His rookie card went from common to hot. At the beginning of the season, his was just another piece of cardboard among the rookie stars in Score's 1989 NFL set -- Barry Sanders, Troy Aikman, Thurman Thomas, Derrick Thomas, Deion Sanders and Michael Irvin. And, as with all things Redskins, the reaction in Baltimore varies -- demand exceeding supply in some shops and no demand at all in others.
"I haven't had one since three or four games before the playoffs," says Robbie Davis of Robbie's First Base in Timonium. "When I did have him, he was a common, a $2 card."
Davis, who says 35 percent of his business is in football cards, went to the Super Bowl and brought back programs with the Redskins on the cover. They sold out so fast he had to cancel an ad. "They talk about Baltimore not being for the Redskins," he says, "but they are around here."
At Crofton Sports Collectibles, Betsy Bottazzi says: "We've been out of them for a while. The day after the Super Bowl, we had one in the store and sold it. We've had several requests." That last card went for $20. Bottazzi says interest in Rypien cards picked up after the NFC championship game: "We'd get one in, and it would sell."
Anna Willoughby says at Extra Inning in Glen Burnie "quite a few" Rypiens have been sold and the last went for $20. "There was quite a bit of interest in the Redskins before the Super Bowl," she says.
"We had a couple of people the day after the Super Bowl," says Mike Tanner at Baseball Card Outlet in Dundalk, "but nobody's talking about the Super Bowl much anymore." He says his store sold out of 50 Score and Upper Deck Redskins team sets.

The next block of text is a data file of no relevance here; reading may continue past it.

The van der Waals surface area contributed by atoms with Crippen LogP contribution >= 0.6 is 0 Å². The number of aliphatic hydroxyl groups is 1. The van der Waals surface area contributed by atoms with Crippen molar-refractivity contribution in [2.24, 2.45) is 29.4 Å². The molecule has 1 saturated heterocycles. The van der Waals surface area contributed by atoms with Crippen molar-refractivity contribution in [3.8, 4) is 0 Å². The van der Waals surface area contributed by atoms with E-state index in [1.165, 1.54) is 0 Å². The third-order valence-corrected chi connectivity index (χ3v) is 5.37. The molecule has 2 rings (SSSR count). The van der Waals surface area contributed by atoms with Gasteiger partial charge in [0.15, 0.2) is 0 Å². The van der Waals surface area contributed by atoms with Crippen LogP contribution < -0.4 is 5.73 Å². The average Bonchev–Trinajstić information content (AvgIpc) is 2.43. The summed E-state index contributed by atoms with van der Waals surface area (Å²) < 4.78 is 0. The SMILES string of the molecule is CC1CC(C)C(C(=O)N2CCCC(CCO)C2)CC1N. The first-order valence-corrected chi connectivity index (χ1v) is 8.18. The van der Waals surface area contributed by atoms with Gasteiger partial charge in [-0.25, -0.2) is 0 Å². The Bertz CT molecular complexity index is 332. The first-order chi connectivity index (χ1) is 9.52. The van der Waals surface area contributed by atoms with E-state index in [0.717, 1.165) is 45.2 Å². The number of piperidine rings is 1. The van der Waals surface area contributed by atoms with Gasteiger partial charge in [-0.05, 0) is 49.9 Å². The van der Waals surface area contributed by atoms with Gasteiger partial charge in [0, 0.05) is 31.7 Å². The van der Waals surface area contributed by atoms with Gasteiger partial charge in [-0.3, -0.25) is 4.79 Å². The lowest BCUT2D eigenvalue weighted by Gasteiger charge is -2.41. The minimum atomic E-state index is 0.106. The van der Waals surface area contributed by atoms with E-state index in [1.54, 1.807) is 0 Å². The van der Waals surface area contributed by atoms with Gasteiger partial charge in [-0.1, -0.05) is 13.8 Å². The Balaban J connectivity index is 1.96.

At All-American Baseball Cards in Essex, Linda Hassell says customers showed interest in the Redskins during the season but haven't been asking for Rypiens since the Super Bowl.
Bob Fickus says he sells little football material at Baseball Unlimited in Baltimore, and the Super Bowl didn't change things: "People haven't even asked."
Also reporting no sales interest in Rypien were Don Bevans of All Star Cards in Baltimore ("We didn't even get any mild reaction to the Super Bowl.") and Tom Blair at Jay's Sports Connection in Towson, who thinks collectors have been holding onto '89 Score football after Upper Deck's baseball debut in '89 taught them the value of saving more than stars.
Not surprisingly, in the heart of Redskins country, Bill Huggins at House of Cards in Wheaton is doing a land-office business. "They're one of our hottest cards," he says, adding that the trend began in October when the card was $3 and the Redskins 7-0. Now the card goes for $25 and, along with those of Art Monk, Gary Clark and Ricky Ervins, leads Huggins' football best-seller list.
Think spring: Upper Deck low number baseball and Donruss Series 2 baseball are available.
Basketball for breakfast: Cheerios fans will find SkyBox cards in their cereal boxes in a national promotion. Four cards are packaged in each box, and SkyBox cards are pictured on the box.
Super coin: Chicagoland Processing has minted 25,000 silver medallions commemorating the Redskins' Super Bowl victory. The coins, made from silver extracted from recycled film, are available for $29.95 each plus $5 shipping by calling (800) 765-0123.
Today, baseball card show to benefit Carroll County Youth Services Bureau, Martin's Ballroom-Westminster (140 Village Shopping Center), 10 a.m. to 4 p.m., (410) 922-8366.
Saturday, baseball card show to benefit Babe Ruth Museum, Hit and Run Club, Memorial Stadium, 10 a.m. to 5 p.m., (410) 727-1539.
Saturday, baseball card show to benefit Anne Arundel Chapter of the Sunshine Foundation, Columbian Center (335 Ritchie Highway, Severna Park), 10 a.m. to 4 p.m., (410) 987-5919.
Saturday, baseball card show to benefit Overlea-Fullerton baseball program, Fullerton Elementary School, 10 a.m. to 5 p.m., (410) 931-1516.
Sunday, baseball card show to benefit Johns Hopkins AIDS Research Center, Sacred Heart Church, Reisterstown (65 Sacred Heart Lane), 10 a.m. to 4 p.m., (410) 833-5790 or (410) 833-6877.